Thanks to a Pan Macmillan and NetGalley for the Advance Review Copy in exchange for an honest review.
I am a huge fan of Japanese literature and always hesitate to describe something as very ‘Japanese’ because Japanese culture is not a monolith but…this book is very Japanese.
I can of course only talk about Japanese literature in translation. It could be a chicken and egg type situation where only certain types of Japanese novels are translated but I digress. If you’ve read much Japanese fiction the ‘feel’ of this novel will be familiar to you.
This is a story about a magical coffee shop. Customers to this coffee shop can travel back in time but there are rules. Some of these rules include: anything you say in the past can’t change the present, travellers can’t leave their seat and they have to finish their coffee before it gets cold or else risk being stuck between time.
The book follows a number of different customers as they seek to return to the past and revisit pivotal moments from their lives. Once you set aside the fantastical premise, this is really a book about the relationships between people, the things left unsaid and the enduring impacts of love and loss.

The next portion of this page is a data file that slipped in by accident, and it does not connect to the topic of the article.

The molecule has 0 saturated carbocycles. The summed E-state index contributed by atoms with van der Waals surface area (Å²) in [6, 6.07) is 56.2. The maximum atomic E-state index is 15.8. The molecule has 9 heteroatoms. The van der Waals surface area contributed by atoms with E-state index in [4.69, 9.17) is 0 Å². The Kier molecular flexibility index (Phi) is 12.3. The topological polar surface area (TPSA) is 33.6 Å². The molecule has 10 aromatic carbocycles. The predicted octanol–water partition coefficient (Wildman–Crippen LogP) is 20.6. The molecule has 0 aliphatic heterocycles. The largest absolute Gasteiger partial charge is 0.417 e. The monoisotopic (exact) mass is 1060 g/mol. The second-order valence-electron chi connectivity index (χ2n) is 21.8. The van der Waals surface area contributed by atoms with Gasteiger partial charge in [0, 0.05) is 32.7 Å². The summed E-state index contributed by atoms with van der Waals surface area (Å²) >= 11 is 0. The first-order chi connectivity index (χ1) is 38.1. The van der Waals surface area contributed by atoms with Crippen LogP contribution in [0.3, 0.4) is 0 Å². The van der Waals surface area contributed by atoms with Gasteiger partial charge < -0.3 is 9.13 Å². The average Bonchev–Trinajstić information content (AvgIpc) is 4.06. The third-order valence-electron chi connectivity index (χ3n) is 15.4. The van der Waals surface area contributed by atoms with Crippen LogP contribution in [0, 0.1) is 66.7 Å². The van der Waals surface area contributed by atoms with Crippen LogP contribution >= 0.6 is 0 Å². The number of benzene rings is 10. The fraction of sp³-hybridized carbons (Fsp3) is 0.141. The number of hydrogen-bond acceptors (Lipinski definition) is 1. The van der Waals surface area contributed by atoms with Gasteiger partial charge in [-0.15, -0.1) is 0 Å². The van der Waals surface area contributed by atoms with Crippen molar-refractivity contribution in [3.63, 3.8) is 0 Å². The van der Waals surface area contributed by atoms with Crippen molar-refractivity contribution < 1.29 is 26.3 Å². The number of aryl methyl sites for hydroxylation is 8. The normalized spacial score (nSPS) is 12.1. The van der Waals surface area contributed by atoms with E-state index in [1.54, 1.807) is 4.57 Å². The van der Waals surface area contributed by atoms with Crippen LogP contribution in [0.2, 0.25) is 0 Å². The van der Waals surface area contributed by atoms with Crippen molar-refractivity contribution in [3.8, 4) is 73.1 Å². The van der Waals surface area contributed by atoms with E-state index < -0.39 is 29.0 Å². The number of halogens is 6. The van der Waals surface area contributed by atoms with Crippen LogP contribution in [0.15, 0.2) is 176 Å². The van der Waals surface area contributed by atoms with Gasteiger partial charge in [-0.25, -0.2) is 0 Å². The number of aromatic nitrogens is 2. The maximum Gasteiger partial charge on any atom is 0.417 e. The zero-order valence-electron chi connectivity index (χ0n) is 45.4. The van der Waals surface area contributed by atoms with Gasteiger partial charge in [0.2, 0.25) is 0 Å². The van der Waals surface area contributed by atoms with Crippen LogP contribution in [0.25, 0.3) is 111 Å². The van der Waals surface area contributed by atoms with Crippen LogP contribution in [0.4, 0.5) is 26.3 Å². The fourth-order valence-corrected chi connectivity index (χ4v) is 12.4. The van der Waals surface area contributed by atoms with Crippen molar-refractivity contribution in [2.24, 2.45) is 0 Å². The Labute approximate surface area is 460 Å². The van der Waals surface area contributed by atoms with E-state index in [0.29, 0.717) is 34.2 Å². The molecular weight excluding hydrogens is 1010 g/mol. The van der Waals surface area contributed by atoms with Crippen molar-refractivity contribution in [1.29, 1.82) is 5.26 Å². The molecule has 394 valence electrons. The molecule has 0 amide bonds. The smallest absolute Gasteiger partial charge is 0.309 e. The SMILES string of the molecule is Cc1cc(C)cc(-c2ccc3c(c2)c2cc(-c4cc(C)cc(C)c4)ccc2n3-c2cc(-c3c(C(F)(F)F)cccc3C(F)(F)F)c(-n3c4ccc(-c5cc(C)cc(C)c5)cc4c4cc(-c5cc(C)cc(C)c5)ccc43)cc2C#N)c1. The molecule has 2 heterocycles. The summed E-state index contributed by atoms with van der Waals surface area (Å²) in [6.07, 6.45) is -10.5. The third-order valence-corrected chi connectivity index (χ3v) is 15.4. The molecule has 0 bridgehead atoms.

The action all takes place in the confines of the coffee shop which can give the narrative a slightly claustrophobic feeling. The characters are enigmatic and unknowable, particularly the employees of the coffee shop Kazu and Nagare. The novel kind of reminded me of the show Midnight Diner which is a real gem if you haven’t seen it.
This is an interesting and thought provoking novel which may feel a little ‘quiet’ for some. Treasure people while you have them and tell them the things you need to say. There are no magical coffee shops in real life.